Generally, i would be wary of anyone proposing a highrise that has never built one but Mill Creek has tons of overall experience and their team has a long history before the company was started. 

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I'll toss my hat in the ring. Collectively, it is more difficult to develop a high-rise vs midrise/low rise. Especially on the structural engineering side.But it is more about the consultants vs the developer. From a develop's perspective, the biggest challenge is costs and timing. It takes longer to build, which adds the the development costs.  

 

Generally, i would be wary of anyone proposing a highrise that has never built one but Mill Creek has tons of overall experience and their team has a long history before the company was started. 

I agree.  

It is a relatively new company made of individuals with a lot of experience with other organizations and they have already developed projects across the country.   That experience translates to access to capital which is more important than having actually built a highrise.  Their highrise project in Atlanta was approved October 2014, got their permits in May and broke ground within a couple of months.  It was a short turnaround from going before the DRC to groundbreaking.  They have now proposed another tower in Buckhead.  In other words, If the numbers work, this will get done.

 

They also started construction last year on this project in Miami http://i.imgur.com/5vCntED.jpg

The Atlanta tower is by the same architect so there are similarities.  http://www.skiarch.com/imgs/proyectos/769.jpg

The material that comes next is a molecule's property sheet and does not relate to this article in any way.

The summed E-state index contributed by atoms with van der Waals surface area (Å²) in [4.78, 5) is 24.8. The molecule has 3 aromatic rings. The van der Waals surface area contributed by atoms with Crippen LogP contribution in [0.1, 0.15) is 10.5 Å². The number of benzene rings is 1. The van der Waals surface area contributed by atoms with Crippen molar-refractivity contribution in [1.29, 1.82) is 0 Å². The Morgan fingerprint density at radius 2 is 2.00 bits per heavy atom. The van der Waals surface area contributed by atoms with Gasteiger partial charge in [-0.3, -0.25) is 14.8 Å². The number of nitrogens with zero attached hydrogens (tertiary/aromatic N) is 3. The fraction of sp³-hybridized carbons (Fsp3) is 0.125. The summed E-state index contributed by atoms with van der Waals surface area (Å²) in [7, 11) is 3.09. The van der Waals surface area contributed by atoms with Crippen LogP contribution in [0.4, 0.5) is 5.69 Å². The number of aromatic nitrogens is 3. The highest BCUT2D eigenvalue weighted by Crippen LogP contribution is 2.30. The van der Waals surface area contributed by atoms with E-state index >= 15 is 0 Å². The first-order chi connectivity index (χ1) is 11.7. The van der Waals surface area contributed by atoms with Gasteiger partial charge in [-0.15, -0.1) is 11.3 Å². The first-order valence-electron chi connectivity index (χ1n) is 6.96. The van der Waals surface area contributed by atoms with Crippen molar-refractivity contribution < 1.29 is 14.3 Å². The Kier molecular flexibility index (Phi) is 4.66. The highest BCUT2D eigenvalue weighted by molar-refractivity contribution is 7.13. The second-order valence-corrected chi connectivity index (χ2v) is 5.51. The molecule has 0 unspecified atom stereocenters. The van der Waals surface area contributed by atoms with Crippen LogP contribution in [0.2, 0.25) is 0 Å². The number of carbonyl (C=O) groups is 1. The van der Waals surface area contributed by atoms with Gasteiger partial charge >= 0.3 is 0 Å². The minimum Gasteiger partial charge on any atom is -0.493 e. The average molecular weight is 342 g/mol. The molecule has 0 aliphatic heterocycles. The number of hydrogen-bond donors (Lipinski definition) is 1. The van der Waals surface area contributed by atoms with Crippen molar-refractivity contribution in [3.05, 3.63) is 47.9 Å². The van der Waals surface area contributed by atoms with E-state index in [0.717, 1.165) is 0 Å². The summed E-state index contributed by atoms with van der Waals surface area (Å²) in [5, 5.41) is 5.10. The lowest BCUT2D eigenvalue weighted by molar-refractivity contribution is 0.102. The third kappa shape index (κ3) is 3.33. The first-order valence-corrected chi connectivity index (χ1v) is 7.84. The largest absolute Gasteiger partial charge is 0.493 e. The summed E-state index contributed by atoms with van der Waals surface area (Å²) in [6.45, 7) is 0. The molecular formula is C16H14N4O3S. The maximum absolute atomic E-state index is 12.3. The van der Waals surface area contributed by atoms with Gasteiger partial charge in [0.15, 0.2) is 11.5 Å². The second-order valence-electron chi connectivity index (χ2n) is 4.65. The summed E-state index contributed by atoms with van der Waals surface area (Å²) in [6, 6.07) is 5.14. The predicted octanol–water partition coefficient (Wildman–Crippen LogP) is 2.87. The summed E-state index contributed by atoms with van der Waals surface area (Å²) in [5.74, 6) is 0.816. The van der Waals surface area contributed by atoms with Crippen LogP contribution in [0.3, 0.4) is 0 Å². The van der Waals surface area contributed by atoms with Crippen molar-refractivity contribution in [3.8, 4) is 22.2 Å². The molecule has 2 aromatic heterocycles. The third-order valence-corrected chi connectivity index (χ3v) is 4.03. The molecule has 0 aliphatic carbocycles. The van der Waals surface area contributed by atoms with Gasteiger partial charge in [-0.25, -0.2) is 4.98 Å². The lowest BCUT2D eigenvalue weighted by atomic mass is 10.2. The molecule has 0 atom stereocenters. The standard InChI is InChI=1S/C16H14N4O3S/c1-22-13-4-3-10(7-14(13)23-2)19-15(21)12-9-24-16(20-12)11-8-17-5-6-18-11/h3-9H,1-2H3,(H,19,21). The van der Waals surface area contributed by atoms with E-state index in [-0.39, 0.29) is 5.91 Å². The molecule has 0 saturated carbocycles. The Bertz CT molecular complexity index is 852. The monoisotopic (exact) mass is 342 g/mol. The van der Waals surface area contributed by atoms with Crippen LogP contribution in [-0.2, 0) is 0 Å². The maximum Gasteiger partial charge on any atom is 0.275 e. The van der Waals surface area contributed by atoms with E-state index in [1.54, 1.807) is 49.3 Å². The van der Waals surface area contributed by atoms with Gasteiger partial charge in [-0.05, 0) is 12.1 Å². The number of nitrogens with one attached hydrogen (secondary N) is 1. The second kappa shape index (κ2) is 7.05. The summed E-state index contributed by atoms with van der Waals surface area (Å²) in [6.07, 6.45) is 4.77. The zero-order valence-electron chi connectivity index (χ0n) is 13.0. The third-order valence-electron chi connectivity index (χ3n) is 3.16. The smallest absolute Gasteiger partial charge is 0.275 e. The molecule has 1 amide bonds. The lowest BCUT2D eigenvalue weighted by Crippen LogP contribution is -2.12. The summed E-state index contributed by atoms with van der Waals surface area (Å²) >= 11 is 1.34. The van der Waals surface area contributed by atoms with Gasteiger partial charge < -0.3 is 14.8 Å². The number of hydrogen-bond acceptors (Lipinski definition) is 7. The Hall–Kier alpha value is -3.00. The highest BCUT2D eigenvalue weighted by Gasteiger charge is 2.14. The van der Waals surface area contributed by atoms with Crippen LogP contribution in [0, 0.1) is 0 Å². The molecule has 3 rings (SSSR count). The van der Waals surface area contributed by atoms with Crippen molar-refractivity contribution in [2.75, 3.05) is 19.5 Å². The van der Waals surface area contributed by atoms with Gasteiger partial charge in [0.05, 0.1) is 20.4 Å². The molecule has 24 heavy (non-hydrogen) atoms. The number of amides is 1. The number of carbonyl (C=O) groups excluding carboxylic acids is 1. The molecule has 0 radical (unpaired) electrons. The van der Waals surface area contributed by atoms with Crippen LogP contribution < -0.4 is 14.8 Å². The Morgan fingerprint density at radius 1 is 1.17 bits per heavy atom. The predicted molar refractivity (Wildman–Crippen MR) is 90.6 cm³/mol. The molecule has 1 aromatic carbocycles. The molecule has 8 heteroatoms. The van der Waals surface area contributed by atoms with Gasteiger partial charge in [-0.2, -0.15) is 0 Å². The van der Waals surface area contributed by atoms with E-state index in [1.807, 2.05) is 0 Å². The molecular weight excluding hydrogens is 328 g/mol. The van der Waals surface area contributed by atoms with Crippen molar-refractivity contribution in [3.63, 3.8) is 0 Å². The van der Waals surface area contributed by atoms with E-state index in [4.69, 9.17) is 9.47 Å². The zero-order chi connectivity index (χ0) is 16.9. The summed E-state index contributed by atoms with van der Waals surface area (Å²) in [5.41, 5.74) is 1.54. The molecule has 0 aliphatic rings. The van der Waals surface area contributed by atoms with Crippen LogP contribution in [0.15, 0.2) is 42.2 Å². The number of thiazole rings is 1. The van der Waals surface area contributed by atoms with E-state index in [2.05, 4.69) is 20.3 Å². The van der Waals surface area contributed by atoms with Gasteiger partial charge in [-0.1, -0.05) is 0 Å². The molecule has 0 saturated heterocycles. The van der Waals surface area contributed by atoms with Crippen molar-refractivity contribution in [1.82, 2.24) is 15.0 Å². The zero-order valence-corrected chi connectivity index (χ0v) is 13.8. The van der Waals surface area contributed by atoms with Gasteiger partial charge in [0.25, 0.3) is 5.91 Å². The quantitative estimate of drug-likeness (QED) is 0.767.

I think this project is a win for Orlando and will be nicer than the renderings indicate. 

 

Edited by Martinman
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^If it looks similar to Atlanta's highrise, then I would agree that this is going to look better in reality than in the renders.  Personally, I like the design and think it fits into the Orlando skyline much more than the proposed Park tower.

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^^

I like the Atlanta project- if ours looks more like that one.  BTW, maybe its just conceptual but I don't think that's Atlanta in the picture that tower is in.

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^^

I like the Atlanta project- if ours looks more like that one.  BTW, maybe its just conceptual but I don't think that's Atlanta in the picture that tower is in.

Odd that they'd put one of those "Pregnant and Scared?" billboards in a rendering.

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Odd that they'd put one of those "Pregnant and Scared?" billboards in a rendering.

They were trying to truly capture the essence of Atlanta.

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The fact that the additional studies have taken so long can't be good. Also the fact that the City Center got approved and will block any premium lake view rents can't be good either. I'd call this one done.

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This has been resubmitted to the city with a reduction in units (396 to 350) and reduced from 26 stories of residential to 21 stories on top of the garage podium. Retail space doubled though from 7,000 to just under 14,000. It's going to look pretty stumpy now being this wide and with the reduction of 5 stories.

 

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More retail and less residential units...wonder if that is a result of the appeal? 

Edited by GTR

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Oh God no.

Not another ugly stump and on such a highly visible site. I'd rather see the U Club stay there until somebody with the capability to follow through and build something decent there than settle for an ugly turd.